I feel under a certain amount of pressure to come up with something a bit special for beer number 100. I hope this will do, as it’s a bottle of something rather rare which I brought back from Belgium when I visited in February.
Westvleteren Blond is one of three beers brewed by the Trappist monks at The Abbey of Saint Sixtus of Westvleteren somewhere deep in the Flanders countryside. The Blond is perhaps the least famous of the three, and the lightest in terms of alcohol, at a sensible-by-Belgian-standards 5.8%.
The beers are officially only available at the monastery, and even then only after you jump through some pretty draconian hoops. The reason is that the monks have no desire to become a commercial brewing operation, instead preferring to sell just enough beer to pay for the upkeep of the monastery, and to allow them to carry on with their monky business undisturbed.
So they’ve rather shot themselves in the foot, then, by brewing what many consider to be some of the very finest beers in the world. The combination of lack of supply and huge demand mean they’re also some of the rarest and most difficult to find.
Fortunately for 300 Beers, there’s a small, shall we say, grey market in Brussels, and you can get hold of them if you know where to look, at least if you don’t mind parting with a few extra euros.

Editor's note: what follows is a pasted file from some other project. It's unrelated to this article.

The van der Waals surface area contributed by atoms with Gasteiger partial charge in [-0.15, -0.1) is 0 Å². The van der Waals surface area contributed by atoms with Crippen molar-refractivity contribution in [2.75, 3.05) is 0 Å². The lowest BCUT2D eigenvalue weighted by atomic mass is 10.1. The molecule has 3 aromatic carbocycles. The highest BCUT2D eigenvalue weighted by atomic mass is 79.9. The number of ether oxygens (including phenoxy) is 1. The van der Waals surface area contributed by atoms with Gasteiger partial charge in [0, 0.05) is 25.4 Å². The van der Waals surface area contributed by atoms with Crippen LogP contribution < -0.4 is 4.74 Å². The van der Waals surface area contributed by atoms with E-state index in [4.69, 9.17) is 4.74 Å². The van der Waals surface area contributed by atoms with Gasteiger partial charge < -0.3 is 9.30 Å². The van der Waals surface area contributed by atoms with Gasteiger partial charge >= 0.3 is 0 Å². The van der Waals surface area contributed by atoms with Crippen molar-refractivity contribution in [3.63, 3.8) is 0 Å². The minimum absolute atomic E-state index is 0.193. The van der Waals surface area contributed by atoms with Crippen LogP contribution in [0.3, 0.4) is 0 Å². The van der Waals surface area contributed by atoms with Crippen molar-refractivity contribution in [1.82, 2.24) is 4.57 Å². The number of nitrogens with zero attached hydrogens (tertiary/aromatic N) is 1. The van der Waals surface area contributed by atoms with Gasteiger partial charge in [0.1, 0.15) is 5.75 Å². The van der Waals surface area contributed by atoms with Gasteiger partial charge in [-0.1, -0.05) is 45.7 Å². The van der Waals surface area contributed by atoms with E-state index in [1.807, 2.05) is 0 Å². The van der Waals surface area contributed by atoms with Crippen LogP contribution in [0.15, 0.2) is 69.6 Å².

As you can see, the monks don’t even feel the need to do anything so pretentious as to put a label on their bottles, instead squeezing all the required information onto the cap.
There’s a hefty dose of loose yeast in the bottle, making it impossible to pour without getting a little in your glass, which doesn’t matter. As such, the beer pours an attractive, cloudy, deep golden colour with a modest amount of tenacious white froth which coats the glass beautifully.
The nose is all grapefruit, honey, delicate floral hops and Belgian yeast. The mouthfeel is interesting for a blond, as it’s so velvety smooth, and the beer is really quite full bodied.
To taste, that honey is there in spades and is joined by banana fruit courtesy of the malts, and big pepper and clove spice notes from the Northern Brewer hops.
The spices are present right through to the finish, which is surprisingly bitter for a blond. In fact it’s distinctly salty, in a way that’s reminiscent of an unaged Orval, which in many ways I guess is quite a similar beer.
The saltiness is a little odd at first, but soon becomes mouthwatering, and combines with the slightest of sour and farmhouse notes to provide an overall effect that’s a great deal more satisfying than many Belgian blonds.
Whilst it was always going to be hard for the Blond to live up to the high regard afforded to the two other beers in the Westvleteren family, in particular the Abt, there really is a very special quality to it: a real balance and refinement that only the finest beers ever achieve.
Facts and Figures